Let’s look at the direct sense first. There is nothing in Scripture that prophesies or even hints at this attack. None of the Bible’s mentions of Russia describe the crisis taking place in Ukraine. This war doesn’t have anything to do with the tribulation or any specific end-times prophecies. While there is no doubt that we are drawing closer than ever to the last days, this isn’t a last-days event.
But indirectly, Russia’s power move is consistent with the belligerent Russia we read about in Ezekiel 38–39. Nearly 2,600 years ago, the prophet Ezekiel declared that “Magog” and “Rosh” (Ezekiel 38:2 NKJV) would be among the foreign invaders who launch an attack on Israel at some point in the future. Prophecy scholars have identified “Magog” as southern Russia, and “Rosh” as Russia.
Ezekiel 38:2-6 lists the nations that will participate in this massive military coalition created for the purpose of destroying Israel—they include Russia, Iran, Turkey, Sudan, Libya, and others. We know this prophecy is still future because these countries have never formed an alliance before, nor have they ever attacked Israel as a group.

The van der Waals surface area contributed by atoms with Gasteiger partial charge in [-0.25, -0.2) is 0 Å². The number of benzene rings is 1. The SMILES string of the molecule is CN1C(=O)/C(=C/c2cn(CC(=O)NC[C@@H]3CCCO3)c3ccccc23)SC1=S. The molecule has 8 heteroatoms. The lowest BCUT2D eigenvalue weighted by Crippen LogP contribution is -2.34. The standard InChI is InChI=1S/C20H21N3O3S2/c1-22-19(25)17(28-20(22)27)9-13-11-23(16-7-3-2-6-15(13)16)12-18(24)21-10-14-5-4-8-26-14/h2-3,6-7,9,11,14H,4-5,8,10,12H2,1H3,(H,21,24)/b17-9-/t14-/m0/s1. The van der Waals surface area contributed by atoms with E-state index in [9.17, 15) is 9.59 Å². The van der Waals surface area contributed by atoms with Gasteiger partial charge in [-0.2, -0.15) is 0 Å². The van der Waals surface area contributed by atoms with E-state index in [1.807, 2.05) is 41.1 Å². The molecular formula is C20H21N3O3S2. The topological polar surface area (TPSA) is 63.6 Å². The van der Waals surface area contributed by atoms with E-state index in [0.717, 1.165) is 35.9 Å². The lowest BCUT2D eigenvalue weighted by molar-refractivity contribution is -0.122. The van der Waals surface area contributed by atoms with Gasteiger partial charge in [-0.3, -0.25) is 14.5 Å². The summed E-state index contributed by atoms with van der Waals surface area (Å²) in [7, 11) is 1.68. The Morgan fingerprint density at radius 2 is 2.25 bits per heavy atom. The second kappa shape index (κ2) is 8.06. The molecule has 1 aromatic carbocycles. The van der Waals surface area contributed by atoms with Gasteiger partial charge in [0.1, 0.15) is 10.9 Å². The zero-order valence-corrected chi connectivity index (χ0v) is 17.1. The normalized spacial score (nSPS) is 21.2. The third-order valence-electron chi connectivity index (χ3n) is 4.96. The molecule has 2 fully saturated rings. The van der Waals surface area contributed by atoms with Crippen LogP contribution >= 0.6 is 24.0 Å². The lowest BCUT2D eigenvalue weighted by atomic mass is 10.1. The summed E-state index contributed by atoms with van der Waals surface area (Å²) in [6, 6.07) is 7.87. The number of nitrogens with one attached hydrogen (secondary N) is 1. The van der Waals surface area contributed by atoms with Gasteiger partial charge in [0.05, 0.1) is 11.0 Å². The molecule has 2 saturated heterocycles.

Russia’s stature as a military superpower makes it likely that it will be the nation that spearheads this invasion. The fact that Russia is becoming more militarily aggressive on the world stage today is consistent with Ezekiel’s future description of Russia as an aggressor nation. Thus, Russia’s attack on Ukraine may be one of perhaps several stepping-stones toward what is to come.
If it turns out that Russia does conquer Ukraine, then it’s likely that soldiers from Ukraine could be numbered among the forces that, at some future date, come against Israel. Even if that does happen, all it means is that the current war between Russia and Ukraine has prophetic stage-setting implications, and it doesn’t make the war an actual part of any prophecies in the Bible, including those in Ezekiel 38–39.
Where Does Russia Fit into the Prophetic Picture?